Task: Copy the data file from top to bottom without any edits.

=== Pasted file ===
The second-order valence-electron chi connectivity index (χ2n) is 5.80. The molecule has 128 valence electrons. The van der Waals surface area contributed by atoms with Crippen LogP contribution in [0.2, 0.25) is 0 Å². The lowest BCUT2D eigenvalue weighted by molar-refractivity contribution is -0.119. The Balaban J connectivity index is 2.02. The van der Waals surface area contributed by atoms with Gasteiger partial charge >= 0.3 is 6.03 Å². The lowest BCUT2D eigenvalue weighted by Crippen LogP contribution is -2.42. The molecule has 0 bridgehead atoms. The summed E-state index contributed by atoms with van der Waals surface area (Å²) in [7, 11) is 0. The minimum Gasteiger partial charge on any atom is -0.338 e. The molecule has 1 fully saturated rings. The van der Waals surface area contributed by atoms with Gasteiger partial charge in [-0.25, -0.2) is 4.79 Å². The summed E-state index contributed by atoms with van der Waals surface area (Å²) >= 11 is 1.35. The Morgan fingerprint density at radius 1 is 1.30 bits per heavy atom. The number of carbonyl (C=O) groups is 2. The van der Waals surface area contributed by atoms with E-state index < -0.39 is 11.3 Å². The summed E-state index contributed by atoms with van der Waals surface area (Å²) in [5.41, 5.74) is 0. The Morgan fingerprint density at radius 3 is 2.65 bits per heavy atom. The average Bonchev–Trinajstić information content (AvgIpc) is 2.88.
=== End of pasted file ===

The second-order valence-electron chi connectivity index (χ2n) is 5.80. The molecule has 128 valence electrons. The van der Waals surface area contributed by atoms with Crippen LogP contribution in [0.2, 0.25) is 0 Å². The lowest BCUT2D eigenvalue weighted by molar-refractivity contribution is -0.119. The Balaban J connectivity index is 2.02. The van der Waals surface area contributed by atoms with Gasteiger partial charge >= 0.3 is 6.03 Å². The lowest BCUT2D eigenvalue weighted by Crippen LogP contribution is -2.42. The molecule has 0 bridgehead atoms. The summed E-state index contributed by atoms with van der Waals surface area (Å²) in [7, 11) is 0. The minimum Gasteiger partial charge on any atom is -0.338 e. The molecule has 1 fully saturated rings. The van der Waals surface area contributed by atoms with Gasteiger partial charge in [-0.25, -0.2) is 4.79 Å². The summed E-state index contributed by atoms with van der Waals surface area (Å²) >= 11 is 1.35. The Morgan fingerprint density at radius 1 is 1.30 bits per heavy atom. The number of carbonyl (C=O) groups is 2. The van der Waals surface area contributed by atoms with E-state index < -0.39 is 11.3 Å². The summed E-state index contributed by atoms with van der Waals surface area (Å²) in [5.41, 5.74) is 0. The Morgan fingerprint density at radius 3 is 2.65 bits per heavy atom. The average Bonchev–Trinajstić information content (AvgIpc) is 2.88.